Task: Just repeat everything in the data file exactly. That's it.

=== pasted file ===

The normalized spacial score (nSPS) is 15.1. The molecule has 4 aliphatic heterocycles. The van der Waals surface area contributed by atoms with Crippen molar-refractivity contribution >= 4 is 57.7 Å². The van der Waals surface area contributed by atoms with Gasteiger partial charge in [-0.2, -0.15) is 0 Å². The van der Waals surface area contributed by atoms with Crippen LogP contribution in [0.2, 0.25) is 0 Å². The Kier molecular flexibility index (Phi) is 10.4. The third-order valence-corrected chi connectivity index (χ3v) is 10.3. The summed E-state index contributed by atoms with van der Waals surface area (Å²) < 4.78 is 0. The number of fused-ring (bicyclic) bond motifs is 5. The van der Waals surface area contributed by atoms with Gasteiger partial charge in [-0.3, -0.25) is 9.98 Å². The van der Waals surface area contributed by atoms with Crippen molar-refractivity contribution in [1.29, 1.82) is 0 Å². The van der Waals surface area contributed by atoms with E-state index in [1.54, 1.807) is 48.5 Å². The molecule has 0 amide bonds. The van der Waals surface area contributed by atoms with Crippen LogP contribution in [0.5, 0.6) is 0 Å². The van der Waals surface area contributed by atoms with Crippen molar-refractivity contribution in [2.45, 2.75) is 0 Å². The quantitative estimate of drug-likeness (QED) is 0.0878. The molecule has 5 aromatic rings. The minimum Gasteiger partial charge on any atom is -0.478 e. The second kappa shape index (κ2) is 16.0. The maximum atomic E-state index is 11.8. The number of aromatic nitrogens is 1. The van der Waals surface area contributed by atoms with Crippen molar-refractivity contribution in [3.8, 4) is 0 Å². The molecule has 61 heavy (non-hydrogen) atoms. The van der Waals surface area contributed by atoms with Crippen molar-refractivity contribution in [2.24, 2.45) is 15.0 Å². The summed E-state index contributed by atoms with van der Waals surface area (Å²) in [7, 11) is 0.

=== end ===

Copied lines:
The normalized spacial score (nSPS) is 15.1. The molecule has 4 aliphatic heterocycles. The van der Waals surface area contributed by atoms with Crippen molar-refractivity contribution >= 4 is 57.7 Å². The van der Waals surface area contributed by atoms with Gasteiger partial charge in [-0.2, -0.15) is 0 Å². The van der Waals surface area contributed by atoms with Crippen LogP contribution in [0.2, 0.25) is 0 Å². The Kier molecular flexibility index (Phi) is 10.4. The third-order valence-corrected chi connectivity index (χ3v) is 10.3. The summed E-state index contributed by atoms with van der Waals surface area (Å²) < 4.78 is 0. The number of fused-ring (bicyclic) bond motifs is 5. The van der Waals surface area contributed by atoms with Gasteiger partial charge in [-0.3, -0.25) is 9.98 Å². The van der Waals surface area contributed by atoms with Crippen molar-refractivity contribution in [1.29, 1.82) is 0 Å². The van der Waals surface area contributed by atoms with E-state index in [1.54, 1.807) is 48.5 Å². The molecule has 0 amide bonds. The van der Waals surface area contributed by atoms with Crippen LogP contribution in [0.5, 0.6) is 0 Å². The van der Waals surface area contributed by atoms with Crippen molar-refractivity contribution in [2.45, 2.75) is 0 Å². The quantitative estimate of drug-likeness (QED) is 0.0878. The molecule has 5 aromatic rings. The minimum Gasteiger partial charge on any atom is -0.478 e. The second kappa shape index (κ2) is 16.0. The maximum atomic E-state index is 11.8. The number of aromatic nitrogens is 1. The van der Waals surface area contributed by atoms with Crippen molar-refractivity contribution in [3.8, 4) is 0 Å². The molecule has 61 heavy (non-hydrogen) atoms. The van der Waals surface area contributed by atoms with Crippen molar-refractivity contribution in [2.24, 2.45) is 15.0 Å². The summed E-state index contributed by atoms with van der Waals surface area (Å²) in [7, 11) is 0.